- Speaking of taking a walk, there are many self-soothing techniques you can use to engage the five senses: sit near natural sunlight, squeeze a stress ball, cuddle with a pet, massage your shoulders, take in the smells of scented candles or lotions, open a window, drink mint tea or suck on a sour candy, or chew on ice.
- Practice self-compassion. After all, there is no “perfect way” to give birth during a pandemic. Know you’re doing your best. Try the Quieting Your Inner Critic meditation.
- Create your Emergency Mental Health Kit for when things get tough. Know who you can call for support, keep your favorite de-stressors handy, and don’t be afraid to use tools like Journaling or Reframing in Sanvello to help you find calm.
Talk to your providers in advance about their practices, and don’t be afraid to check regularly. What may have been practices a month ago may have changed. Many hospitals keep labor and delivery in a unit that only treats expectant mothers and their infants, keeping them and L&D staff safely away from the other areas of care.
Most care facilities will have strict guidelines regarding their cautions around COVID-19 positive patients, including screening and testing of patients and visitors, limiting visitors, and use of PPE.
Make sure to ask your labor and delivery facility for their specific guidelines in regards to visitors and support persons. Austin-based Certified Professional Midwife, Nikki Marterre, states that policies vary from hospital to hospital. “Some are allowing doulas, but many are only allowing one support person.” It is important before giving birth to decide who your support person will be and communicate your choice.
You can always lean on technology to connect with loved ones during labor, an extended NICU stay, or post-delivery. Make use of video calls to communicate with family and support persons. Getting texts and emails of congratulations may not be the same as hugs and kisses, but they’re still a great way to feel the love.
Family and friends will likely not be able to help like they previously could. Even leaning on neighbors in a pinch will feel different than it did before. This can feel incredibly stressful, so identity a support person who can help.
Your support person should be able to do a few things for you:
- Help you plan and schedule for child care, restorative self-care breaks, and household chores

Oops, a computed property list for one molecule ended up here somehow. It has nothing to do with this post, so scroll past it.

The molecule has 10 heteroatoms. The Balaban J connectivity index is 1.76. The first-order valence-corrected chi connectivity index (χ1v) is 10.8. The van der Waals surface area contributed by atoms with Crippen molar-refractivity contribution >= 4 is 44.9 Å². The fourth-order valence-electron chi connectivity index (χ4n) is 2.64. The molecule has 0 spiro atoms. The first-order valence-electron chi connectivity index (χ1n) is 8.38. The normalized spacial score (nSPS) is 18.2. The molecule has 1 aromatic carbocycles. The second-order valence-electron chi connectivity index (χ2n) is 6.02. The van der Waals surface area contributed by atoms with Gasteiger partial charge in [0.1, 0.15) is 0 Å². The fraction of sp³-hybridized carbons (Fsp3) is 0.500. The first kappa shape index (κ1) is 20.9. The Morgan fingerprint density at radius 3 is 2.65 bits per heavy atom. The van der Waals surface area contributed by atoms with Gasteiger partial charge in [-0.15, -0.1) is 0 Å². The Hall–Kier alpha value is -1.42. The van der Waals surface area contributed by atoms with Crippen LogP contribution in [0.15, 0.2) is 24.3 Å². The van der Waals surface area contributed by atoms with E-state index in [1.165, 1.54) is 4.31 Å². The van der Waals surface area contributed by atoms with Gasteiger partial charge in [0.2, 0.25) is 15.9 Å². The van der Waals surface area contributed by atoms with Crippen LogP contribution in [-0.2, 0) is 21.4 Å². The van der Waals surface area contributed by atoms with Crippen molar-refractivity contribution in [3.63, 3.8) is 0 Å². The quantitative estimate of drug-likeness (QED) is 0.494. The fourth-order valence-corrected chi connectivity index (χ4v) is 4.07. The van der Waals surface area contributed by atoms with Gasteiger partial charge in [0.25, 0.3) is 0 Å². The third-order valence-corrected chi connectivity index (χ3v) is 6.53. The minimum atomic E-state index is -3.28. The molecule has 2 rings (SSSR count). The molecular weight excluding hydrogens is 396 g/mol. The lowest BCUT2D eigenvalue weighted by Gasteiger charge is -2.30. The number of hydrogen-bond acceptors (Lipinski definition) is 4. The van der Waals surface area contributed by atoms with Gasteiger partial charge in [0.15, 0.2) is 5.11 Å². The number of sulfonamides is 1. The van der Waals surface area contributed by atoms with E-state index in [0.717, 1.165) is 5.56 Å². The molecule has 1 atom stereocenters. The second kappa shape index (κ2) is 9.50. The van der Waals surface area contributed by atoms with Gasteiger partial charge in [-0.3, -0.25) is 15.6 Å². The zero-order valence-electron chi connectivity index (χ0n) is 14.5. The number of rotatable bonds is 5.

- Be the point person for communication and triaging “How can I help?” requests from family and friends
- Give instructions to all friends and family regarding care packages, gift cards, food, and more
Technology can help here, too—there are many pregnancy and baby apps that offer communities of support, including ones organized by your due date month. This can be a great way to get support from a community of parents of children close in age to your little one and in a similar post-partum stage.
It’s important to remember that in late pregnancy and in post-partum, shifts in hormones and immune function can place women at higher risk for anxiety and depression. It can be easy when tending to a new baby to forget to tend to yourself. If you’re experiencing difficult emotions, don’t be afraid or ashamed to call your doctor for advice. You’re giving birth during unprecedented times — it’s not only OK, but completely normal to feel stress. Lean on the anxiety-mitigating skills you learned before and during pregnancy to keep you afloat, and take advantage of technology to get the emotional support you need.
By Giselle Alexander, LCSW
I’m a licensed clinical social worker with over 15 years of providing culturally appropriate psychotherapy and social services to individuals and families. I received my clinical license to provide psychotherapy in 2010. My training and experience come from a varied background of working in community mental health, social services, and private practice with individuals and families grappling with severe and persistent mental illness, anxiety, depression, grave disability, and end of life transitions. When I am not connecting with my clients, I enjoy the outdoors, dancing, cooking, and spending time with my family and my rescue dog, Maggie.